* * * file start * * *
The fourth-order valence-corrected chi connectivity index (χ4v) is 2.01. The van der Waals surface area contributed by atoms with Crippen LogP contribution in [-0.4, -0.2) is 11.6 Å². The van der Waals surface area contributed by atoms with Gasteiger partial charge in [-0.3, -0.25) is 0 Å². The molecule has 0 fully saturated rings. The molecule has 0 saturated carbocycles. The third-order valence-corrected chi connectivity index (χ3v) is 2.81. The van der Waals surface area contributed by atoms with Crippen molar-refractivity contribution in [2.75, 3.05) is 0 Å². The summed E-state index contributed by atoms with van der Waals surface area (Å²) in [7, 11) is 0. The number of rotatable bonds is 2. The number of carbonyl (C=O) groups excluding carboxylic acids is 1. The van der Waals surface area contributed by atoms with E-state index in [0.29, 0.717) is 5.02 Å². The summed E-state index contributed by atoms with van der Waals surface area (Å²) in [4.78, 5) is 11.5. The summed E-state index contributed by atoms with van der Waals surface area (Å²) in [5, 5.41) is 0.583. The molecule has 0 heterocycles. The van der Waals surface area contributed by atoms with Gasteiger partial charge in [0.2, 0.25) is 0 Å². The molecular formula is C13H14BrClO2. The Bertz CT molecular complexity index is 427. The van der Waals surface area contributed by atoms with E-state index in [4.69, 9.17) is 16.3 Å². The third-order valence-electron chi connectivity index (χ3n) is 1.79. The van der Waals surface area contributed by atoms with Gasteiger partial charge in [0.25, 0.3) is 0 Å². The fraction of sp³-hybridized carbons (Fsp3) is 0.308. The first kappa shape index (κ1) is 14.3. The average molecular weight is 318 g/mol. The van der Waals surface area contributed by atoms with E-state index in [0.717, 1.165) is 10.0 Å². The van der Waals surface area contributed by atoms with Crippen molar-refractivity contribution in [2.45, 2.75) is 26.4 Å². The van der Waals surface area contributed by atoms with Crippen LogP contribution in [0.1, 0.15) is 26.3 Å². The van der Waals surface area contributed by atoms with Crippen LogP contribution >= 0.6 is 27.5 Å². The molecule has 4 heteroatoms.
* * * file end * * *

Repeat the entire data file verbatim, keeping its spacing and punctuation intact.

The fourth-order valence-corrected chi connectivity index (χ4v) is 2.01. The van der Waals surface area contributed by atoms with Crippen LogP contribution in [-0.4, -0.2) is 11.6 Å². The van der Waals surface area contributed by atoms with Gasteiger partial charge in [-0.3, -0.25) is 0 Å². The molecule has 0 fully saturated rings. The molecule has 0 saturated carbocycles. The third-order valence-corrected chi connectivity index (χ3v) is 2.81. The van der Waals surface area contributed by atoms with Crippen molar-refractivity contribution in [2.75, 3.05) is 0 Å². The summed E-state index contributed by atoms with van der Waals surface area (Å²) in [7, 11) is 0. The number of rotatable bonds is 2. The number of carbonyl (C=O) groups excluding carboxylic acids is 1. The van der Waals surface area contributed by atoms with E-state index in [0.29, 0.717) is 5.02 Å². The summed E-state index contributed by atoms with van der Waals surface area (Å²) in [4.78, 5) is 11.5. The summed E-state index contributed by atoms with van der Waals surface area (Å²) in [5, 5.41) is 0.583. The molecule has 0 heterocycles. The van der Waals surface area contributed by atoms with Gasteiger partial charge in [0.2, 0.25) is 0 Å². The molecular formula is C13H14BrClO2. The Bertz CT molecular complexity index is 427. The van der Waals surface area contributed by atoms with E-state index in [4.69, 9.17) is 16.3 Å². The third-order valence-electron chi connectivity index (χ3n) is 1.79. The van der Waals surface area contributed by atoms with Gasteiger partial charge in [0.25, 0.3) is 0 Å². The fraction of sp³-hybridized carbons (Fsp3) is 0.308. The first kappa shape index (κ1) is 14.3. The average molecular weight is 318 g/mol. The van der Waals surface area contributed by atoms with E-state index in [0.717, 1.165) is 10.0 Å². The van der Waals surface area contributed by atoms with Crippen molar-refractivity contribution in [2.45, 2.75) is 26.4 Å². The van der Waals surface area contributed by atoms with Crippen LogP contribution in [0.1, 0.15) is 26.3 Å². The van der Waals surface area contributed by atoms with Crippen LogP contribution >= 0.6 is 27.5 Å². The molecule has 4 heteroatoms.